Water use and nutritional water productivity of taro (colocasia esculenta L. Schott ) Landraces.
Shelembe, Sihle Cyril.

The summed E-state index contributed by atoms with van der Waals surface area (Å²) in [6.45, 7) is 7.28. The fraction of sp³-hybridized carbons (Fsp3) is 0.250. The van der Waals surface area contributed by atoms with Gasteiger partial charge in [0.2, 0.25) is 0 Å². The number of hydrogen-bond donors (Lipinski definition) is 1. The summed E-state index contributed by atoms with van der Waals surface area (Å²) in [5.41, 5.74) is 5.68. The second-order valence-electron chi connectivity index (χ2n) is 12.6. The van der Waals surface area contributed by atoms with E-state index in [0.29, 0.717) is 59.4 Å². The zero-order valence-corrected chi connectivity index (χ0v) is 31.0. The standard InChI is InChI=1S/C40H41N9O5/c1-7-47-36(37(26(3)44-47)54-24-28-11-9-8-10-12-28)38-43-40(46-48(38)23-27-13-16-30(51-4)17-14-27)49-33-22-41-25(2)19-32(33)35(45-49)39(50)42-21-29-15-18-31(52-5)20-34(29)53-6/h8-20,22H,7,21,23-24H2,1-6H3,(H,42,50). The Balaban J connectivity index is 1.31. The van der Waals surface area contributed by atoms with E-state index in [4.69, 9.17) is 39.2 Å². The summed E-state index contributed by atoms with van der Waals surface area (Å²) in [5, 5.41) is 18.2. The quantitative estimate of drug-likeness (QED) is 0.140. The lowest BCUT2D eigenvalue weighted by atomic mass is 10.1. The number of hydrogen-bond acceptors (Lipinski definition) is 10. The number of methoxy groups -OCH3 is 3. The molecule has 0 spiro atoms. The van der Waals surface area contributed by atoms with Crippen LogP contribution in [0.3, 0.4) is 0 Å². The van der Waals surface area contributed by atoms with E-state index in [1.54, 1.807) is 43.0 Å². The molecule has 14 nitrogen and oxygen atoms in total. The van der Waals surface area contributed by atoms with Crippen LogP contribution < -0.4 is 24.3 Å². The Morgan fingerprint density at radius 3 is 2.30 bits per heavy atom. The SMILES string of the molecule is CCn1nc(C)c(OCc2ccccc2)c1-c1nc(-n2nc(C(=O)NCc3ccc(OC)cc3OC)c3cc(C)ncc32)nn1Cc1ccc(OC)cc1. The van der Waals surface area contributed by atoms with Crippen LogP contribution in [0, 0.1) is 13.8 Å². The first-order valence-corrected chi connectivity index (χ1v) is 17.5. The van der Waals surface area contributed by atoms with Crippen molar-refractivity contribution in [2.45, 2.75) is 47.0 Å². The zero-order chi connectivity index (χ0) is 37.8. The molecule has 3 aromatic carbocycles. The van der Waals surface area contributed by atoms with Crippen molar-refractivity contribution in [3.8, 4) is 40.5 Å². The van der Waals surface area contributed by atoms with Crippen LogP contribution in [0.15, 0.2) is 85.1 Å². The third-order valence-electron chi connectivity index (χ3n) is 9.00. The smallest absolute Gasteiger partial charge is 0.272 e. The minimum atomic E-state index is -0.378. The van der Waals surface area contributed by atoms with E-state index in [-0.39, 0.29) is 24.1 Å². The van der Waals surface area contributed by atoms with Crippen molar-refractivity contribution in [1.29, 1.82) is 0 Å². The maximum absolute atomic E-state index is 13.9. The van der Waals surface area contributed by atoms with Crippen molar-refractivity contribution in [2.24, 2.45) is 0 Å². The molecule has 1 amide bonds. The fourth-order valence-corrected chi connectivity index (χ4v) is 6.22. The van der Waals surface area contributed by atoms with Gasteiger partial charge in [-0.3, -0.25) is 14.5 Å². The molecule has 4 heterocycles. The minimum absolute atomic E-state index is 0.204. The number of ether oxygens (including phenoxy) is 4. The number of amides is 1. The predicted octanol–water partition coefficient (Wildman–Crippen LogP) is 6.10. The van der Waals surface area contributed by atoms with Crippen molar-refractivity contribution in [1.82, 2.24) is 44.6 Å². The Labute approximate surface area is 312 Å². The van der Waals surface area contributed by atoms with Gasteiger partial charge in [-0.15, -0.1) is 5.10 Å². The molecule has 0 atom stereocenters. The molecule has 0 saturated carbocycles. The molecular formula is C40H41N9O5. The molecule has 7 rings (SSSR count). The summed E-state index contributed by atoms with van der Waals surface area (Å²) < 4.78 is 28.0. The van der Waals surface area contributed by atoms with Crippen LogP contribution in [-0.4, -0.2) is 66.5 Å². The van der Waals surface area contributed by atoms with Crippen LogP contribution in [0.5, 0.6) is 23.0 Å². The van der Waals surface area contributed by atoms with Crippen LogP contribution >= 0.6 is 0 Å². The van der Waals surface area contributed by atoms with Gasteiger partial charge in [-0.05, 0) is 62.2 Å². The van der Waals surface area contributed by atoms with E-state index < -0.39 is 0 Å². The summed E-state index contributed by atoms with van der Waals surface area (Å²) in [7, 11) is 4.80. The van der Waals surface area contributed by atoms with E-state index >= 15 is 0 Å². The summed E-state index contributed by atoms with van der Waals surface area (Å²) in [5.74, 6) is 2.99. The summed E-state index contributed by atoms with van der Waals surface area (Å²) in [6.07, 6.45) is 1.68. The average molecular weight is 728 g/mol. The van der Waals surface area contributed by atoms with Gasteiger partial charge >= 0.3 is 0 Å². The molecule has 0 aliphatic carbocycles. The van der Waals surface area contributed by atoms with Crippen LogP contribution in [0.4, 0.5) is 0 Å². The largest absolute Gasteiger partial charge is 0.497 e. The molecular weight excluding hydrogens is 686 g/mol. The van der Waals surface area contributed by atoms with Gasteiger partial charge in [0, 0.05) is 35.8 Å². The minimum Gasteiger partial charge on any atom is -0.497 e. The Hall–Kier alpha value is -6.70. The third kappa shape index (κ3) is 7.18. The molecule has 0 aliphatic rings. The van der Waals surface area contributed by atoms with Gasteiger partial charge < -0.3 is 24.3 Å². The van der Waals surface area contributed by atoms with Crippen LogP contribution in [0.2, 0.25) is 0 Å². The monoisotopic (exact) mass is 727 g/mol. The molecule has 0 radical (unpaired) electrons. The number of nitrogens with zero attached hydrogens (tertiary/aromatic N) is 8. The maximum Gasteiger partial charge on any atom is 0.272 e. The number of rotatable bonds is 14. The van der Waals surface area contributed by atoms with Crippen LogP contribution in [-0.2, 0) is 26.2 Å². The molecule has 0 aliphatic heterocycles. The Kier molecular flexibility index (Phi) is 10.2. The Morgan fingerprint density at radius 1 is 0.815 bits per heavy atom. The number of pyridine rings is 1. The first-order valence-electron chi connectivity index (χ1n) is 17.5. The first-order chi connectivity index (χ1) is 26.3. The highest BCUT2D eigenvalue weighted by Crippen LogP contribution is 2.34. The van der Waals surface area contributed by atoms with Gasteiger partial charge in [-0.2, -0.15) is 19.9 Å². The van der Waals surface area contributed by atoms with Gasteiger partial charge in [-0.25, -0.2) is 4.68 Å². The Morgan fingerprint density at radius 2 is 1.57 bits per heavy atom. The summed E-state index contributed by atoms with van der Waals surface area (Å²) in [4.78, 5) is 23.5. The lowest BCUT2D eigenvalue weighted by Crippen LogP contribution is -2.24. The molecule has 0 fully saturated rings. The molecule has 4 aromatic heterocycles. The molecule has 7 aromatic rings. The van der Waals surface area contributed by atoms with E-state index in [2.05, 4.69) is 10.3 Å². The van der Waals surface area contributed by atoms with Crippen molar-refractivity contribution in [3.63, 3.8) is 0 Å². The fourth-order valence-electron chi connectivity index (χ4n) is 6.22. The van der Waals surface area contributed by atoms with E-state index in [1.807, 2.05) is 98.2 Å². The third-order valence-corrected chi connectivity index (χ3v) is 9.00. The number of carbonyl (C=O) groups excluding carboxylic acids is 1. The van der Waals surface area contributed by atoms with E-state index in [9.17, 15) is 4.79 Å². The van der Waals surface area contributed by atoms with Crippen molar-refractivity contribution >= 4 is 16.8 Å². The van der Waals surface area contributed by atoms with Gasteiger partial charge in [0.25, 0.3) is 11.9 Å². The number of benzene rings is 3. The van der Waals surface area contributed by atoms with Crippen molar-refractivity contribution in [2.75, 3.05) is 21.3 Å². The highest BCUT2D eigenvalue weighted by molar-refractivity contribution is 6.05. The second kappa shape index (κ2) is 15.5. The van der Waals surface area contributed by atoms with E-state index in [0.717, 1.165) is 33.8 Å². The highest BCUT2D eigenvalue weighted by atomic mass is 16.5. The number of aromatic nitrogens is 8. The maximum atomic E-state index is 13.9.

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Taro (Colocasia esculenta) is a vital drought tolerant crop with the ability to produce corms of high nutritional quality, but it still occupies low levels of utilisation and research in South Africa. Information on crop agronomy, management practices and water use has been limited and not available to farmers. The study aimed at determining the response of taro landraces to water availability under controlled environment conditions in a growth chamber. Further, the crop response to dryland conditions during the 2018 and 2019 growing seasons was observed. Under field conditions, the experimental factors were planting date and fertiliser level. The eddo type taro landraces were all collected from rural areas of KwaZulu-Natal. For controlled environment facility (CEF), the experimental design was arranged as a randomized complete block design (RCBD) and replicated three times, with three factors: temperature(~33/18°/C day/night; 60–80% RH), water regimes (30% and 100% of crop water requirement (ETa) and taro landrace. For field trials, a factorial design in randomized complete block design (RCBD) with three replications was conducted. Three experimental factors were examined namely; planting dates (October, November and December), three organic fertilisers (0, 160 and 320 N kg per hectare) and two taro landraces MG and PI. The CEF results revealed that better relative growth and development were associated with better corm starch content and this occurred more at 100% compared with 30% ETa. However, water use efficiency (WUE) and nutritional water productivity were found to be higher in response to 30% ETa compared with 100% ETa. The results of the field trial indicated that planting date and fertilisation have a significant effect on crop establishment, growth parameters, actual yield and yield parameters, mineral, starch, and moisture content. The yield parameters were decreased by delaying planting but increased by organic fertiliser. The corm mineral content increased by organic fertiliser application, but the starch content was decreased. It is concluded that taro growth and corm size will increase in response to water and nutrient availability, but the nutritional value of the corm may be compromised.